"Who will survive and what will be left of them?" -- tagline of the 1974 "Texas
In a hot 1973 summer, 5 young adults (including "Seventh Heaven" star Jessica
Biel) are traveling across Texas to make their way to a rock concert. During
their travels they meet a hitchhiker who promptly kills herself in front of the
gang. Looking for help, the group makes their way to a house in the middle of
nowhere, which is home to a homicidal family, lead by a chainsaw-wielding man
named Leatherface (Andrew Bryniarski, "Hudson Hawk").
I don't have any venom against remakes. They are lazy, and the ugly end product
of hit-starved studios, but I can respect the idea of trying to recreate, yet
shape an original artistic accomplishment into something new. Hell, to this day
I still stand behind Gus Van Sant's intoxicating redo of "Psycho." But "The
Texas Chainsaw Massacre" is pretty much the granddaddy of modern horror films.
Its gut-wrenching, nail-biting tension has yet to be rivaled in the almost 30
years since its release. Music video director Marcus Nispel and producer Michael
Bay have teamed up, not to recreate the original film so much as to try their
hands at what creeped out audiences then, and still does to this day.
Right away things are different. Replacing the dirty, grainy footage of the 1974
installment is the slick, camera-tricky, glossy, hyper-edited sheen that always
trail Bay's every move. The production even retained previous cinematographer
Daniel Pearl to shoot the remake, which is noble in idea only. Pearl has
forgotten just what made the original such a classic: the stillness of the
horror. In the new "Chainsaw," (IMDb listing) the darkness is impeccably lit, the Texas
farmlands look like leftover sets from Ridley Scott's "Legend," and the young
adults are hip, clean, hot young WB stars on their way to a Lynard Skynard
concert - testing the already preposterous idea that this is all set in 1973.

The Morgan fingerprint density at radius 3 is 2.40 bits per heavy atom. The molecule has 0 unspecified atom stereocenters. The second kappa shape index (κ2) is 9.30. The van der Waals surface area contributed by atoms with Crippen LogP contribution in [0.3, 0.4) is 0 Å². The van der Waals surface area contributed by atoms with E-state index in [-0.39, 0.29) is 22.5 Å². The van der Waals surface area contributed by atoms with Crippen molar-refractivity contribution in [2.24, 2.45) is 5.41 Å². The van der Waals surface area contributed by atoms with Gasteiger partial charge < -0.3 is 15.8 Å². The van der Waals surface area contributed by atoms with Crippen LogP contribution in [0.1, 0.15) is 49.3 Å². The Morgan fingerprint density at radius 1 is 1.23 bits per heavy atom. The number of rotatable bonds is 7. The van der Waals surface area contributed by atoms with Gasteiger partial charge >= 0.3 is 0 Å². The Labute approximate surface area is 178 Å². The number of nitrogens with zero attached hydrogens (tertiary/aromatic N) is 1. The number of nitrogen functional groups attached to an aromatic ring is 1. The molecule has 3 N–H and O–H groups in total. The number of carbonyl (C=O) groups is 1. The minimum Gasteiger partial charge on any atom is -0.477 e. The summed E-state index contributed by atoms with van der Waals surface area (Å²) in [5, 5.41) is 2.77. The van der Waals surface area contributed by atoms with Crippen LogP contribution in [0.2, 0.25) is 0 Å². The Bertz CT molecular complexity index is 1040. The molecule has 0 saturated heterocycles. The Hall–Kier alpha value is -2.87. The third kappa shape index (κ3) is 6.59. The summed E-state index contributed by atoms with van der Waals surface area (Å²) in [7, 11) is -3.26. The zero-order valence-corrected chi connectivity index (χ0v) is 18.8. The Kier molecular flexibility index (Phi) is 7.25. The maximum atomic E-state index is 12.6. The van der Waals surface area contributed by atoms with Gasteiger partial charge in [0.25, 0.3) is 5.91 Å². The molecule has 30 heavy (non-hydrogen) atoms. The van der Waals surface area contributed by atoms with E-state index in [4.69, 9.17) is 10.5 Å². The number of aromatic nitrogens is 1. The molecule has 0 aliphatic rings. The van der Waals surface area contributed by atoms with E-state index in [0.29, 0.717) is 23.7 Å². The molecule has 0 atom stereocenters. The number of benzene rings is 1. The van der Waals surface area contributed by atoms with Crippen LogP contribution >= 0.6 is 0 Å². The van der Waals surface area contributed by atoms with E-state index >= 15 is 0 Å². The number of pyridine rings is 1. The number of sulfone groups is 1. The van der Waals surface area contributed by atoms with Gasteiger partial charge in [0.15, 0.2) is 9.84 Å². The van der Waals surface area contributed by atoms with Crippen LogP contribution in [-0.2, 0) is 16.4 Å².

Clearly, Nispel isn't too interest in establishing danger or unrelenting tension.
Director Tobe Hooper's "Chainsaw" kept audiences in their seats because it was
shot like a snuff film, with a cast that looked real enough for the picture to
almost resemble a documentary. Nispel is more attracted to slick images, and
with high gloss production comes very few scares. This new "Chainsaw"
doesn't have much up its sleeve in terms of ideas for jolts and innovative
imagery, resulting in, if you can believe it, a slightly boring sit.
What the original "Chainsaw" had in 1974, and a big reason why the sequels never
quite worked, was mystery. Leatherface and his clan were kept at arm's length by
Tobe Hooper, drawing out the dread in their confrontations with the victims, and
keeping a majority of their menace in the minds of the audience. 2003's
"Chainsaw" does exactly the opposite. The new film opens up the story by forcing
characterization into the matter. We spend copious amounts of time with the
young victims, at the expense of the film's pace. These moments do not help the
overall gloom of the piece, since they are directed like a deranged episode of
"Dawson's Creek." The screenplay even attempts to shine a little light into
Leatherface's background, revealing him to be a butcher and a victim of a skin
disease that is rotting away his face (hence the need for flesh masks). What are
we supposed to do with that? It's like learning Jason's been hacking away
through his ten films because he wants to research his upcoming novel on
unsupervised teenage behavior. If Nispel and screenwriter Scott Kosar wanted to
get a little sympathy on the side of pure evil, it doesn't work. 74's
Leatherface was a pure-blooded wacko, bent on taking down trespassers as messily
as possible. The new Leatherface is a monster you kind of want to hug and help
fix his problems. Now how scary is that?
There is an absence of overflowing gore in the remake, which is a little
surprising. That's not to say there aren't meat hook impalements, brain matter,
and severed limbs, but the gore itself has been sacrificed for more showoffy
Nispel visuals (which included one doozy that should spell out the remake's
intentions very quickly). The original wasn't all that bloody either. Nispel
spends more time trying to conjure shadow and eeriness, most notably though his
use of freakshow-style casting for the Leatherface clan. There are some pretty
big Texas, "inbred Jed" caricatures on display, most notably a turn by R. Lee
Ermey as a deranged sheriff. Again, none of these visuals have much of an
effect, especially when Nispel puts giant buckteeth on one young character - the
kind you'd find in a gag shop at the local mall. The movie calls them raging,
bloodthirsty rednecks? I call them hilarious.
And my friends, as much hell as Nispel puts her through, as well as the workout
her lungs receive from all the screaming, Jessica Biel is still no Marilyn
My suggestion would be to save your nickels and put them towards a rental of the
first film. That's a movie that will terrorize and disturb. The new "Texas
Chainsaw Massacre" is running with a dull blade, and is about a threatening as a
Nine Inch Nails music video.
Filmfodder Grade: D+